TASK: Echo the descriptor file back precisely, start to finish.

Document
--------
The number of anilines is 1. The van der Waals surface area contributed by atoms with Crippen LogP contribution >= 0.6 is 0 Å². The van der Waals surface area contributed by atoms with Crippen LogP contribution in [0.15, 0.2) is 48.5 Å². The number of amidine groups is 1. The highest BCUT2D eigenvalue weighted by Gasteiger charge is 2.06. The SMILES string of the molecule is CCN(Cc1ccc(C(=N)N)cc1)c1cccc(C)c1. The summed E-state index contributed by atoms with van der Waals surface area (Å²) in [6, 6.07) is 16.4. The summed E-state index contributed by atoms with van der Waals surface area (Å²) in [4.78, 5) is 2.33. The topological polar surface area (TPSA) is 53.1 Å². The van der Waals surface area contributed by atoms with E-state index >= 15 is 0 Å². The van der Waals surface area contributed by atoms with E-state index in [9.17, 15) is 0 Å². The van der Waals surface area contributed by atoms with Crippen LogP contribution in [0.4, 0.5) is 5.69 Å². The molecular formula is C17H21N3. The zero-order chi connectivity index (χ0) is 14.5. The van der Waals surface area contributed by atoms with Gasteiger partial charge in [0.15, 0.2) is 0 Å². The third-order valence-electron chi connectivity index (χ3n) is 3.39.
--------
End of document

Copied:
The number of anilines is 1. The van der Waals surface area contributed by atoms with Crippen LogP contribution >= 0.6 is 0 Å². The van der Waals surface area contributed by atoms with Crippen LogP contribution in [0.15, 0.2) is 48.5 Å². The number of amidine groups is 1. The highest BCUT2D eigenvalue weighted by Gasteiger charge is 2.06. The SMILES string of the molecule is CCN(Cc1ccc(C(=N)N)cc1)c1cccc(C)c1. The summed E-state index contributed by atoms with van der Waals surface area (Å²) in [6, 6.07) is 16.4. The summed E-state index contributed by atoms with van der Waals surface area (Å²) in [4.78, 5) is 2.33. The topological polar surface area (TPSA) is 53.1 Å². The van der Waals surface area contributed by atoms with E-state index >= 15 is 0 Å². The van der Waals surface area contributed by atoms with E-state index in [9.17, 15) is 0 Å². The van der Waals surface area contributed by atoms with Crippen LogP contribution in [0.4, 0.5) is 5.69 Å². The molecular formula is C17H21N3. The zero-order chi connectivity index (χ0) is 14.5. The van der Waals surface area contributed by atoms with Gasteiger partial charge in [0.15, 0.2) is 0 Å². The third-order valence-electron chi connectivity index (χ3n) is 3.39.